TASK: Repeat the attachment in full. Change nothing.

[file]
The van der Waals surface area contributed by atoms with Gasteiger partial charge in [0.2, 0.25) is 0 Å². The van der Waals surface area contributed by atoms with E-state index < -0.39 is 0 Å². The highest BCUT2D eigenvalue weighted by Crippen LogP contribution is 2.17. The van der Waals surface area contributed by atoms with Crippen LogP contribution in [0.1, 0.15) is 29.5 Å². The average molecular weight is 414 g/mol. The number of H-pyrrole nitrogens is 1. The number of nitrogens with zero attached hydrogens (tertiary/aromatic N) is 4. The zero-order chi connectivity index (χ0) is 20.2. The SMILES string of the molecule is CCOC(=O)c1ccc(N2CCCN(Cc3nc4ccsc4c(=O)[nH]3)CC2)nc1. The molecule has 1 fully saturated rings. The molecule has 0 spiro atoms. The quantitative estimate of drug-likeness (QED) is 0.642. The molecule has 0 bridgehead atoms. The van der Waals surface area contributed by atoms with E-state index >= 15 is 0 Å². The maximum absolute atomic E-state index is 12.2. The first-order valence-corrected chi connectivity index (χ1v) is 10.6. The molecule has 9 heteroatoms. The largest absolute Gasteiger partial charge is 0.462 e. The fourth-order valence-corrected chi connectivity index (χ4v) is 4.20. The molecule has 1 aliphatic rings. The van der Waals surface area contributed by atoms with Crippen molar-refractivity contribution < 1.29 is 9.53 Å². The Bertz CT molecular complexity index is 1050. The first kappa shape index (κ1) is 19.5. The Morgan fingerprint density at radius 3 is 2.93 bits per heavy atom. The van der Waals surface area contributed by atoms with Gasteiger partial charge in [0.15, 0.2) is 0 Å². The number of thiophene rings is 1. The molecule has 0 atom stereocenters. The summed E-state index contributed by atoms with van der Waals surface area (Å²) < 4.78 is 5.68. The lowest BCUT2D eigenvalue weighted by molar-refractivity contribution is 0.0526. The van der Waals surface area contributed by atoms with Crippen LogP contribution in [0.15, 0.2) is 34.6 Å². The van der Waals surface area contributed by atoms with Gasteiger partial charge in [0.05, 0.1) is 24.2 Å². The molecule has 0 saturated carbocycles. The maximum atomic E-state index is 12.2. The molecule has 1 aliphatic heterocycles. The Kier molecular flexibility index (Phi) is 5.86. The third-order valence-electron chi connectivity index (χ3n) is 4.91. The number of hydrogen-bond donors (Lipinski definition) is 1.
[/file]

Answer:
The van der Waals surface area contributed by atoms with Gasteiger partial charge in [0.2, 0.25) is 0 Å². The van der Waals surface area contributed by atoms with E-state index < -0.39 is 0 Å². The highest BCUT2D eigenvalue weighted by Crippen LogP contribution is 2.17. The van der Waals surface area contributed by atoms with Crippen LogP contribution in [0.1, 0.15) is 29.5 Å². The average molecular weight is 414 g/mol. The number of H-pyrrole nitrogens is 1. The number of nitrogens with zero attached hydrogens (tertiary/aromatic N) is 4. The zero-order chi connectivity index (χ0) is 20.2. The SMILES string of the molecule is CCOC(=O)c1ccc(N2CCCN(Cc3nc4ccsc4c(=O)[nH]3)CC2)nc1. The molecule has 1 fully saturated rings. The molecule has 0 spiro atoms. The quantitative estimate of drug-likeness (QED) is 0.642. The molecule has 0 bridgehead atoms. The van der Waals surface area contributed by atoms with E-state index >= 15 is 0 Å². The maximum absolute atomic E-state index is 12.2. The first-order valence-corrected chi connectivity index (χ1v) is 10.6. The molecule has 9 heteroatoms. The largest absolute Gasteiger partial charge is 0.462 e. The fourth-order valence-corrected chi connectivity index (χ4v) is 4.20. The molecule has 1 aliphatic rings. The van der Waals surface area contributed by atoms with Crippen molar-refractivity contribution < 1.29 is 9.53 Å². The Bertz CT molecular complexity index is 1050. The first kappa shape index (κ1) is 19.5. The Morgan fingerprint density at radius 3 is 2.93 bits per heavy atom. The van der Waals surface area contributed by atoms with Gasteiger partial charge in [0.15, 0.2) is 0 Å². The number of thiophene rings is 1. The molecule has 0 atom stereocenters. The summed E-state index contributed by atoms with van der Waals surface area (Å²) < 4.78 is 5.68. The lowest BCUT2D eigenvalue weighted by molar-refractivity contribution is 0.0526. The van der Waals surface area contributed by atoms with Crippen LogP contribution in [0.15, 0.2) is 34.6 Å². The van der Waals surface area contributed by atoms with Gasteiger partial charge in [0.05, 0.1) is 24.2 Å². The molecule has 0 saturated carbocycles. The maximum atomic E-state index is 12.2. The molecule has 1 aliphatic heterocycles. The Kier molecular flexibility index (Phi) is 5.86. The third-order valence-electron chi connectivity index (χ3n) is 4.91. The number of hydrogen-bond donors (Lipinski definition) is 1.